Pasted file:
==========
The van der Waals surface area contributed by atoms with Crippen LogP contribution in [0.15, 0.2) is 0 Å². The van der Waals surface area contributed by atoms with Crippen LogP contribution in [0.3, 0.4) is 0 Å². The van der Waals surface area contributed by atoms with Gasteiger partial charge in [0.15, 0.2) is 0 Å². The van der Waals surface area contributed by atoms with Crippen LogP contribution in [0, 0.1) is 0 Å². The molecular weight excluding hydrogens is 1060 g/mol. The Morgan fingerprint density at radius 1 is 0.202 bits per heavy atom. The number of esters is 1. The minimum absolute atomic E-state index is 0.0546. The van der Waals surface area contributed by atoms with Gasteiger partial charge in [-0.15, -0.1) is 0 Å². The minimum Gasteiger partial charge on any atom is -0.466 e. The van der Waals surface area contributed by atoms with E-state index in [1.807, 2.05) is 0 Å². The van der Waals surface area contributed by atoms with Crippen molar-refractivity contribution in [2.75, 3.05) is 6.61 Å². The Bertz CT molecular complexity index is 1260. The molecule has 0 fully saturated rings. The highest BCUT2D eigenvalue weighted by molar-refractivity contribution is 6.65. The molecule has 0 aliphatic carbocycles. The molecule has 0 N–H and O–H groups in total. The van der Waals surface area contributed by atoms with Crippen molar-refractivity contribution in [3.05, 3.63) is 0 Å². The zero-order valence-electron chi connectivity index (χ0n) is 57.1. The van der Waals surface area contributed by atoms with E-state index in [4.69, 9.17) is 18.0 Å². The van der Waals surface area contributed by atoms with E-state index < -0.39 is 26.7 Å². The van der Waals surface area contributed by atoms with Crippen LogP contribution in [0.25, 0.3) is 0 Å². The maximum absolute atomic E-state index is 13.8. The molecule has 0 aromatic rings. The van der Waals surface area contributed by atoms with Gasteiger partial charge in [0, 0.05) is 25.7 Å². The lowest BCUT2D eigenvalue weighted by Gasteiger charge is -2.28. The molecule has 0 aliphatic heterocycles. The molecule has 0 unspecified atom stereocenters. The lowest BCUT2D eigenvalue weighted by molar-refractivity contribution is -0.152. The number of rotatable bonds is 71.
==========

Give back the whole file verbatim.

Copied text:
The van der Waals surface area contributed by atoms with Crippen LogP contribution in [0.15, 0.2) is 0 Å². The van der Waals surface area contributed by atoms with Crippen LogP contribution in [0.3, 0.4) is 0 Å². The van der Waals surface area contributed by atoms with Gasteiger partial charge in [0.15, 0.2) is 0 Å². The van der Waals surface area contributed by atoms with Crippen LogP contribution in [0, 0.1) is 0 Å². The molecular weight excluding hydrogens is 1060 g/mol. The Morgan fingerprint density at radius 1 is 0.202 bits per heavy atom. The number of esters is 1. The minimum absolute atomic E-state index is 0.0546. The van der Waals surface area contributed by atoms with Gasteiger partial charge in [-0.15, -0.1) is 0 Å². The minimum Gasteiger partial charge on any atom is -0.466 e. The van der Waals surface area contributed by atoms with E-state index in [1.807, 2.05) is 0 Å². The van der Waals surface area contributed by atoms with Crippen molar-refractivity contribution in [2.75, 3.05) is 6.61 Å². The Bertz CT molecular complexity index is 1260. The molecule has 0 fully saturated rings. The highest BCUT2D eigenvalue weighted by molar-refractivity contribution is 6.65. The molecule has 0 aliphatic carbocycles. The molecule has 0 N–H and O–H groups in total. The van der Waals surface area contributed by atoms with Crippen molar-refractivity contribution in [3.05, 3.63) is 0 Å². The zero-order valence-electron chi connectivity index (χ0n) is 57.1. The van der Waals surface area contributed by atoms with E-state index in [4.69, 9.17) is 18.0 Å². The van der Waals surface area contributed by atoms with E-state index < -0.39 is 26.7 Å². The van der Waals surface area contributed by atoms with Crippen LogP contribution in [0.25, 0.3) is 0 Å². The maximum absolute atomic E-state index is 13.8. The molecule has 0 aromatic rings. The van der Waals surface area contributed by atoms with Gasteiger partial charge in [0, 0.05) is 25.7 Å². The lowest BCUT2D eigenvalue weighted by Gasteiger charge is -2.28. The molecule has 0 aliphatic heterocycles. The molecule has 0 unspecified atom stereocenters. The lowest BCUT2D eigenvalue weighted by molar-refractivity contribution is -0.152. The number of rotatable bonds is 71.